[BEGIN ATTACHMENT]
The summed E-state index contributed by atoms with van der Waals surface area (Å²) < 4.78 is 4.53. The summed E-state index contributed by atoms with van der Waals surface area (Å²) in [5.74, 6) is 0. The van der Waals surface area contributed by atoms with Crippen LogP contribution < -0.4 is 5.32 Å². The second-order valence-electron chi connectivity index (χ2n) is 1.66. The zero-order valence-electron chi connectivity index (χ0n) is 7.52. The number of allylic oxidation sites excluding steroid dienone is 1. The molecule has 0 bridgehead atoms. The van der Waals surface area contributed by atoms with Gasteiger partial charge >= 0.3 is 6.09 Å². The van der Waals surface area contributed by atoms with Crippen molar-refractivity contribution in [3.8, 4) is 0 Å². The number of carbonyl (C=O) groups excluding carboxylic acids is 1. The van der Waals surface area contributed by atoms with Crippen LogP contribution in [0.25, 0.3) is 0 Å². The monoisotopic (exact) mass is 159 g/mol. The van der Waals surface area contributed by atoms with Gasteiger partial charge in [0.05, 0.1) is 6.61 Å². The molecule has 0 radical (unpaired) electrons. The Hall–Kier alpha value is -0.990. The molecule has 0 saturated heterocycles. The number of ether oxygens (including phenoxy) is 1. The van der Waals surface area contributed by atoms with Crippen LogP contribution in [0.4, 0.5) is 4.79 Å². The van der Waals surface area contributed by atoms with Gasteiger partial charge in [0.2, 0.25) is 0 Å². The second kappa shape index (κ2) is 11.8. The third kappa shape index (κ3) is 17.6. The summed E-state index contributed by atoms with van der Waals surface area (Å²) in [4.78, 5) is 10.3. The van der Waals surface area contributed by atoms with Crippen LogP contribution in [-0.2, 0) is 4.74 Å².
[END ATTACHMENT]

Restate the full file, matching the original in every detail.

The summed E-state index contributed by atoms with van der Waals surface area (Å²) < 4.78 is 4.53. The summed E-state index contributed by atoms with van der Waals surface area (Å²) in [5.74, 6) is 0. The van der Waals surface area contributed by atoms with Crippen LogP contribution < -0.4 is 5.32 Å². The second-order valence-electron chi connectivity index (χ2n) is 1.66. The zero-order valence-electron chi connectivity index (χ0n) is 7.52. The number of allylic oxidation sites excluding steroid dienone is 1. The molecule has 0 bridgehead atoms. The van der Waals surface area contributed by atoms with Gasteiger partial charge >= 0.3 is 6.09 Å². The van der Waals surface area contributed by atoms with Crippen molar-refractivity contribution in [3.8, 4) is 0 Å². The number of carbonyl (C=O) groups excluding carboxylic acids is 1. The van der Waals surface area contributed by atoms with Crippen LogP contribution in [0.25, 0.3) is 0 Å². The monoisotopic (exact) mass is 159 g/mol. The van der Waals surface area contributed by atoms with Gasteiger partial charge in [0.05, 0.1) is 6.61 Å². The molecule has 0 radical (unpaired) electrons. The Hall–Kier alpha value is -0.990. The molecule has 0 saturated heterocycles. The number of ether oxygens (including phenoxy) is 1. The van der Waals surface area contributed by atoms with Crippen LogP contribution in [0.4, 0.5) is 4.79 Å². The van der Waals surface area contributed by atoms with Gasteiger partial charge in [0.2, 0.25) is 0 Å². The second kappa shape index (κ2) is 11.8. The third kappa shape index (κ3) is 17.6. The summed E-state index contributed by atoms with van der Waals surface area (Å²) in [4.78, 5) is 10.3. The van der Waals surface area contributed by atoms with Crippen LogP contribution in [-0.2, 0) is 4.74 Å².